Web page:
Treatment for Adolescents with Depression Study (TADS): Rationale, design, and methods

John March, Susan Silva, Stephen Petrycki, John Curry, Karen Wells, John Fairbank, Barbara Burns, Marisa Domino, Benedetto Vitiello, Joanne Severe, Charles Casat, Jeanette Kolker, Norah Feeny, Robert Findling, Sheridan Stull, Susan Baab, Bruce Waslick, Michael Sweeney, Lisa Kentgen, Rachel KandelJohn Walkup, Golda Ginsburg, Elizabeth Kastelik, Hyung Koo, Christopher Kratochvil, Diane May, Randy LaGrone, Martin Harrington, Anne Marie Albano, Glenn Hirsch, Tracey Knibbs, Emlyn Capili, Mark Reinecke, Bennett Leventhal, Catherine Nageotte, Gregory Rogers, Sanjeev Pathak, Floyd Sallee, Elizabeth Cottingham, Jennifer Wells, Paul Rohde, Anne Simons, James Grimm, Katholiki Hadjiyannakis, Elizabeth Weller, Michele Robins, Ronald Weller, Naushad Jessani, Graham Emslie, Beth Kennard, Carroll Hughes, Maryse Ruberu, Nili Benazon, David Rosenberg, Michael Butkus, Marla Bartoi, Greg Clarke, David Brent, Gary Koch

Research output: Contribution to journalArticlepeer-review

154 Scopus citations


Objectives: A rapidly growing empirical literature on the treatment of major depressive disorder (MDD) in youth supports the efficacy of short-term treatment with depression-specific cognitive-behavioral therapy or medication management with a selective serotonin reuptake inhibitor. These studies also identify a substantial probability of partial response and of relapse, which might be addressed by more intensive, longer-term treatments. Method: Funded by the National Institute of Mental Health, the Treatment for Adolescents With Depression Study (TADS) is a multicenter, randomized, masked effectiveness trial designed to evaluate the short-term (12-week) and long-term (36-week) effectiveness of four treatments for adolescents with MDD: fluoxetine, cognitive-behavioral therapy, their combination, and, acutely, pill placebo. A volunteer sample of 432 subjects aged 12-17 years (inclusive) with a primary DSM-IV diagnosis of MDD who are broadly representative of patients seen in clinical practice will enter the study. The primary dependent measures rated blindly by an independent evaluator are the Children's Depression Rating Scale and, for responder analysis, a dichotomized Clinical Global Impressions- Improvement score. Consistent with an intent-to-treat analysis, all patients, regardless of treatment status, return for all scheduled assessments. Results: This report describes the design of the trial, the rationale for the design choices made, and the methods used to carry out the trial. Conclusion: When completed, TADS will improve our understanding of how best to initiate treatment for adolescents with MDD.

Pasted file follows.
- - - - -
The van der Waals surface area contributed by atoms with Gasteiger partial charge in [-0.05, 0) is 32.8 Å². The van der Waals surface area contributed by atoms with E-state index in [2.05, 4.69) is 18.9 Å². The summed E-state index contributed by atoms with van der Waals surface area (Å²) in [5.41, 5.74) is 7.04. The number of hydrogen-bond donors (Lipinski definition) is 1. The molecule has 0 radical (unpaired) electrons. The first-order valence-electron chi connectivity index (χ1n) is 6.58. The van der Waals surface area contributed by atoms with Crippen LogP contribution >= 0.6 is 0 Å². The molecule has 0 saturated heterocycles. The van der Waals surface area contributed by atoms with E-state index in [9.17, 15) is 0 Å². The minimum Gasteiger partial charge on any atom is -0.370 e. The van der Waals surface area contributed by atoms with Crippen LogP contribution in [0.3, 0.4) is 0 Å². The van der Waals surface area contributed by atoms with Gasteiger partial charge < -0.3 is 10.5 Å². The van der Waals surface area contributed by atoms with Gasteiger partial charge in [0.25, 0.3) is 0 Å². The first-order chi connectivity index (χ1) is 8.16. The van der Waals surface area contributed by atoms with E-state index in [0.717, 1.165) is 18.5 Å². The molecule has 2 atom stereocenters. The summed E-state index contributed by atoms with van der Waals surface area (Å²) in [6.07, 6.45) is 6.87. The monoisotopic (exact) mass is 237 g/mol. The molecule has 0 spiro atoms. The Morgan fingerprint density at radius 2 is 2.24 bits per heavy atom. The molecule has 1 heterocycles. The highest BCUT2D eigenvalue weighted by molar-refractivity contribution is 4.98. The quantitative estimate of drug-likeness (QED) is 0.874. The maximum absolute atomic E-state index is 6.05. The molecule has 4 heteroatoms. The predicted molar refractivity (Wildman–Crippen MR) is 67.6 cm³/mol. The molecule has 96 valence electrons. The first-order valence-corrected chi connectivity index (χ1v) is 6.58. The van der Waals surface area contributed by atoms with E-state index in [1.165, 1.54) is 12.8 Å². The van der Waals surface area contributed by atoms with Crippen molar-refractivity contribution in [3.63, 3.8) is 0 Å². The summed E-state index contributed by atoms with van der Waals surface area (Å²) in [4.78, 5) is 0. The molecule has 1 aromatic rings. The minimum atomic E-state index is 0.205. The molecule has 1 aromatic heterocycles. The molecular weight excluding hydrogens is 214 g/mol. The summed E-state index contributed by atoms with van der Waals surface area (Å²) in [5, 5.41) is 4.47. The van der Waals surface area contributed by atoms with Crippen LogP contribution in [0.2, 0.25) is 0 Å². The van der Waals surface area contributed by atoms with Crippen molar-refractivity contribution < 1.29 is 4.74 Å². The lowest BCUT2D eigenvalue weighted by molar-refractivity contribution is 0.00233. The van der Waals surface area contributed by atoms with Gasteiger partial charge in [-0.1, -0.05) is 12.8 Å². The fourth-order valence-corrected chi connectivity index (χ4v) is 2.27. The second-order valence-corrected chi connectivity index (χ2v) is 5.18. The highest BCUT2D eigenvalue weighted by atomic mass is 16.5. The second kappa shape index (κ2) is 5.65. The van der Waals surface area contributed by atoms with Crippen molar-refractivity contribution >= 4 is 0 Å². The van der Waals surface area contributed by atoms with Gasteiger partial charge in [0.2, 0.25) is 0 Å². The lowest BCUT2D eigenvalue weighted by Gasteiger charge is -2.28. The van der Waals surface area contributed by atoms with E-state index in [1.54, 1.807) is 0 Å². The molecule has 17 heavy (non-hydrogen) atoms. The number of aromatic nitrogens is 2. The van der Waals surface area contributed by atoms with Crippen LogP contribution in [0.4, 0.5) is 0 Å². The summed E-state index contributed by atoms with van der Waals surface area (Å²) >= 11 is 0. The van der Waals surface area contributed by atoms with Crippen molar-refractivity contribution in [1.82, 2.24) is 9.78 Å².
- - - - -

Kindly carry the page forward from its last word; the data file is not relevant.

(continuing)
Original languageEnglish (US)
Pages (from-to)531-542
Number of pages12
JournalJournal of the American Academy of Child and Adolescent Psychiatry
Issue number5
StatePublished - May 2003


  • Adolescence
  • Cognitive-behavioral therapy
  • Depression
  • Medication
  • Methods
  • Randomized controlled trial
  • Serotonin reuptake inhibitor
  • Treatment

ASJC Scopus subject areas

  • Developmental and Educational Psychology
  • Psychiatry and Mental health


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